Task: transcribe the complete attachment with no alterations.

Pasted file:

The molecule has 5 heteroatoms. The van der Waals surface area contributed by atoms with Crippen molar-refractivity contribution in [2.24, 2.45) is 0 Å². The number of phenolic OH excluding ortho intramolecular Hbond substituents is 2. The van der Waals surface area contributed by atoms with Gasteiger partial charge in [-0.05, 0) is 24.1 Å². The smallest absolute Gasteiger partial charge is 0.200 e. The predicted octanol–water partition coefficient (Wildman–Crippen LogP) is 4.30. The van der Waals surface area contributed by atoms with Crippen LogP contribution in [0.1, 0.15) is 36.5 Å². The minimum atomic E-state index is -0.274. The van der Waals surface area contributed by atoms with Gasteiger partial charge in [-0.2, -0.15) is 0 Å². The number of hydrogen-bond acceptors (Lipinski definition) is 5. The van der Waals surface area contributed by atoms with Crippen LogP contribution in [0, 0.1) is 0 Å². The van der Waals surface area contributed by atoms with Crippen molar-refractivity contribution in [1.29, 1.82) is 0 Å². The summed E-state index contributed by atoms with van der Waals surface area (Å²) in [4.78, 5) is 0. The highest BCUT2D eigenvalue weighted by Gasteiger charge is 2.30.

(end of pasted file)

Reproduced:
The molecule has 5 heteroatoms. The van der Waals surface area contributed by atoms with Crippen molar-refractivity contribution in [2.24, 2.45) is 0 Å². The number of phenolic OH excluding ortho intramolecular Hbond substituents is 2. The van der Waals surface area contributed by atoms with Gasteiger partial charge in [-0.05, 0) is 24.1 Å². The smallest absolute Gasteiger partial charge is 0.200 e. The predicted octanol–water partition coefficient (Wildman–Crippen LogP) is 4.30. The van der Waals surface area contributed by atoms with Crippen LogP contribution in [0.1, 0.15) is 36.5 Å². The minimum atomic E-state index is -0.274. The van der Waals surface area contributed by atoms with Gasteiger partial charge in [-0.2, -0.15) is 0 Å². The number of hydrogen-bond acceptors (Lipinski definition) is 5. The van der Waals surface area contributed by atoms with Crippen LogP contribution in [0, 0.1) is 0 Å². The van der Waals surface area contributed by atoms with Crippen molar-refractivity contribution in [1.29, 1.82) is 0 Å². The summed E-state index contributed by atoms with van der Waals surface area (Å²) in [4.78, 5) is 0. The highest BCUT2D eigenvalue weighted by Gasteiger charge is 2.30.